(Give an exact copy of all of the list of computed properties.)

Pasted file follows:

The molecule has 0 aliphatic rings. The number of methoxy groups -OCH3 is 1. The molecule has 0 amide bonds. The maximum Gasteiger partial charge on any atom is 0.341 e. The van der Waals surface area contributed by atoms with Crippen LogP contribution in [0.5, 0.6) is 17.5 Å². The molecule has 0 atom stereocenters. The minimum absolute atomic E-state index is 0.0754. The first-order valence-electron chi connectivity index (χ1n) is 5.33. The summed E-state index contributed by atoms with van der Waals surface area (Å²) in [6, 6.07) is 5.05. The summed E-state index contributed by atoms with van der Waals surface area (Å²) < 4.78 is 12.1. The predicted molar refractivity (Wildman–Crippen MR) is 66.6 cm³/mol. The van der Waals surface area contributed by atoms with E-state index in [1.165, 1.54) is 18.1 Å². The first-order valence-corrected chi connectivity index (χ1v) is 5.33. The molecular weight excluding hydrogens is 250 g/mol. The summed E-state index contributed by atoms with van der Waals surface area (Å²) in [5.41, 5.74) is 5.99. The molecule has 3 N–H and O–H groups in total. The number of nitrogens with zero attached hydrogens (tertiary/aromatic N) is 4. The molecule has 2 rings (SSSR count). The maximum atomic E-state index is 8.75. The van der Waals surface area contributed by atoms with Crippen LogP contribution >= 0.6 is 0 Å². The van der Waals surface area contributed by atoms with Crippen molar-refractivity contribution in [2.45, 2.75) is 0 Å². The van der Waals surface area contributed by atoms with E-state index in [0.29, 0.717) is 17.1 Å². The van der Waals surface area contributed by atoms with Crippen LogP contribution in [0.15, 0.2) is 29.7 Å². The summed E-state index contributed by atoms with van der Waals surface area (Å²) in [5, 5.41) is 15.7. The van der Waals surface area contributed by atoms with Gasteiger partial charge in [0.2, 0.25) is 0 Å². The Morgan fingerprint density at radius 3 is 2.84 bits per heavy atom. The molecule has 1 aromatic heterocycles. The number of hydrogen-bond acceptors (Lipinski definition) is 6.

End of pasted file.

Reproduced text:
The molecule has 0 aliphatic rings. The number of methoxy groups -OCH3 is 1. The molecule has 0 amide bonds. The maximum Gasteiger partial charge on any atom is 0.341 e. The van der Waals surface area contributed by atoms with Crippen LogP contribution in [0.5, 0.6) is 17.5 Å². The molecule has 0 atom stereocenters. The minimum absolute atomic E-state index is 0.0754. The first-order valence-electron chi connectivity index (χ1n) is 5.33. The summed E-state index contributed by atoms with van der Waals surface area (Å²) in [6, 6.07) is 5.05. The summed E-state index contributed by atoms with van der Waals surface area (Å²) < 4.78 is 12.1. The predicted molar refractivity (Wildman–Crippen MR) is 66.6 cm³/mol. The van der Waals surface area contributed by atoms with E-state index in [1.165, 1.54) is 18.1 Å². The first-order valence-corrected chi connectivity index (χ1v) is 5.33. The molecular weight excluding hydrogens is 250 g/mol. The summed E-state index contributed by atoms with van der Waals surface area (Å²) in [5.41, 5.74) is 5.99. The molecule has 3 N–H and O–H groups in total. The number of nitrogens with zero attached hydrogens (tertiary/aromatic N) is 4. The molecule has 2 rings (SSSR count). The maximum atomic E-state index is 8.75. The van der Waals surface area contributed by atoms with Crippen LogP contribution >= 0.6 is 0 Å². The van der Waals surface area contributed by atoms with Crippen molar-refractivity contribution in [2.45, 2.75) is 0 Å². The van der Waals surface area contributed by atoms with E-state index in [0.29, 0.717) is 17.1 Å². The van der Waals surface area contributed by atoms with Crippen LogP contribution in [0.15, 0.2) is 29.7 Å². The summed E-state index contributed by atoms with van der Waals surface area (Å²) in [5, 5.41) is 15.7. The van der Waals surface area contributed by atoms with Gasteiger partial charge in [0.2, 0.25) is 0 Å². The Morgan fingerprint density at radius 3 is 2.84 bits per heavy atom. The molecule has 1 aromatic heterocycles. The number of hydrogen-bond acceptors (Lipinski definition) is 6.